Improving Idaho’s Stand Your Ground Laws & Why Guns & Ammo Missed the Mark

Guns and Ammo recently ranked “the best states for gun owners 2013”, which yielded some surprising results.  Idaho gun enthusiasts were surprised to see gun friendly Idaho coming in at number 32.  Our other Northwestern states came in at 40 for Washington (not too surprising, and downgraded in the NFA, concealed carry, and miscellaneous categories) and Oregon at 28 (downgraded in the carry, castle doctrine, and miscellaneous categories).  Interestingly, Oregon is also number 26 in the country for gun ownership, with over 40% of residents owning guns (better than the national average).  Topping the chart of the best states for gun owners were Arizona, Vermont, Alaska, Utah, and Kentucky.

According to the site, States were measured on the following criteria:

“CCW/Open Carry: Only states that don’t require a permit for concealed or open carry scored a perfect 10 in this category.

MSRs: States with no restrictions on the kind, type or number of Modern Sporting Rifles (ARs, AKs, etc.) that can be owned or purchased scored a 10 in this category.

Class 3/NFA: The majority of states allow their citizens to own Class 3/NFA-type firearms (machine guns, suppressors, short-barreled rifles, etc.), provided they follow the federal licensing standard, but not every state is yea or nay.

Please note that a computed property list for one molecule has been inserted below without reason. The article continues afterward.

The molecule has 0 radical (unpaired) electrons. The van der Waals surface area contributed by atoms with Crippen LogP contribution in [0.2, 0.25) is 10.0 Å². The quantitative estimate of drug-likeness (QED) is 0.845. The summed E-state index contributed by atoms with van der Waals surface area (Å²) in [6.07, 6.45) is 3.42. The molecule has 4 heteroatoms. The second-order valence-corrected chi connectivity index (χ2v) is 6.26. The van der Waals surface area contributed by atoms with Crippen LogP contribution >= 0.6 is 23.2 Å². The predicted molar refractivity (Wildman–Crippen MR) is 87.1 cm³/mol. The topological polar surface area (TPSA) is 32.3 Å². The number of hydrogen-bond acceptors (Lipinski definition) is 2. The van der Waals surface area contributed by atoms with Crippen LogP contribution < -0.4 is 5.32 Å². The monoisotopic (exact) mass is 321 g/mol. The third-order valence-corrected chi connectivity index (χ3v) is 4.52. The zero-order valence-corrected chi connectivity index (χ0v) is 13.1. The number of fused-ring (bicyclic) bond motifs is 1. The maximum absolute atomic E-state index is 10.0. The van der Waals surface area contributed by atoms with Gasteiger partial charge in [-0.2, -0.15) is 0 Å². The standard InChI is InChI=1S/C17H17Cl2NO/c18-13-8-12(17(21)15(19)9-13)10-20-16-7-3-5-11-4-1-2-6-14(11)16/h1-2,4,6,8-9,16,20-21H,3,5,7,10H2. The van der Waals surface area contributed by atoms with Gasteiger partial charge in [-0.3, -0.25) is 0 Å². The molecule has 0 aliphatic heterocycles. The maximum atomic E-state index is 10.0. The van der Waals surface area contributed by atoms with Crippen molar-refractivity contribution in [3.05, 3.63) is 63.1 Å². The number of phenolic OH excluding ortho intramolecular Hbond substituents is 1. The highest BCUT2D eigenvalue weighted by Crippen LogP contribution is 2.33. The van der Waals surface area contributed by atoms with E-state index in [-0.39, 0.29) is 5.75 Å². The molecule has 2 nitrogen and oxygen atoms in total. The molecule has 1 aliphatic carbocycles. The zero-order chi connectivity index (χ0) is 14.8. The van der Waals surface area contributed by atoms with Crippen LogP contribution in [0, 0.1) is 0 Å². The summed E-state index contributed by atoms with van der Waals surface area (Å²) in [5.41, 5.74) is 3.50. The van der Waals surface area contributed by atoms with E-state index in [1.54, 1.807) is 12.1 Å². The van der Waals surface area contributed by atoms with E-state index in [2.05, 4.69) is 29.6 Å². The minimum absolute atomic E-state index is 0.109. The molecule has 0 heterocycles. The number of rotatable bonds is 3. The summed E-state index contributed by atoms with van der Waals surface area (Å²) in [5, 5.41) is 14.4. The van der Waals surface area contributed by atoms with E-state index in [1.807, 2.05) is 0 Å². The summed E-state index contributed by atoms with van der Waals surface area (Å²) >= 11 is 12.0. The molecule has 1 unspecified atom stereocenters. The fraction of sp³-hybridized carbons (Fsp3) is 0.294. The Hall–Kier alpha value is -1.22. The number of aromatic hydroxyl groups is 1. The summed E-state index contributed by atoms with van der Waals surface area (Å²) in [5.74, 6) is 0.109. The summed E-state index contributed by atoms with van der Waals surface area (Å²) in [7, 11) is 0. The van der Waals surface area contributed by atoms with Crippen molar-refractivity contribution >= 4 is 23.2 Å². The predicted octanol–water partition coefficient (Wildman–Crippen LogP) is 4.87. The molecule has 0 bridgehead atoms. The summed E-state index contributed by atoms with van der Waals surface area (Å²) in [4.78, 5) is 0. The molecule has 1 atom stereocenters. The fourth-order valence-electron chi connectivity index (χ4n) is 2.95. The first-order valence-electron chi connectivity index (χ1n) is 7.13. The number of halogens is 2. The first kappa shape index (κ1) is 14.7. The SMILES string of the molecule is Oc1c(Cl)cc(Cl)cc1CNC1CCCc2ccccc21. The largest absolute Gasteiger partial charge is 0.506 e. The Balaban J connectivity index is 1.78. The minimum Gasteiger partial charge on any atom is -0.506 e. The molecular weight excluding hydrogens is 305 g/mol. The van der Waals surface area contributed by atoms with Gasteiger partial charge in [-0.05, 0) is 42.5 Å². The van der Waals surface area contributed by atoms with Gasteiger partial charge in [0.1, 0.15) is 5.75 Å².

Castle Doctrine/Stand Your Ground: States’ scores were determined based on how strong the law is regarding self-defense in and out of the home, and whether in the right you’re immune from civil prosecution.

Miscellaneous: How pro-gun the state culture is has a lot to do with scoring in this category. Scores are based on the percentage of gun owners in the state, if there are any restrictions on gun or ammunition purchases or magazine capacity, pending pro- or anti-gun legislation, CCW reciprocity, and any restrictions on guns that not covered in the other categories.”

Idaho scored pretty well in all categories except the self-defense category:  an 8 for CCW/ Open Carry, a 10 for MSRs, a 10 for Class 3/NFA, a 10 for Miscellaneous, but only a 2 in the Castle Doctrine/Stand Your Ground category.  In comparison, Washington received a “10” and Oregon an “8” in the castle doctrine category.

Why only a “2” for Idaho in the area of self defense?   Guns & Ammo termed Idaho’s self-defense laws “vague”.  The laws in Idaho are not vague.  They simply aren’t all codified in statute, making them perhaps a little more elusive to researchers.  In addition, it appears Guns & Ammo may have relied on the wording of other state’s statutes (such as Oregon) without reading the interpretations of those statutes by Oregon judges.  More on this below.

Idaho has both a castle doctrine and a stand your ground law by way of a statute and interpretive case law, which together allow citizens to use deadly force to defend their lives, if they can prove that they reasonably believed their lives were in imminent danger.  The ability to use deadly force extends beyond a person’s home to any location where the event might occur.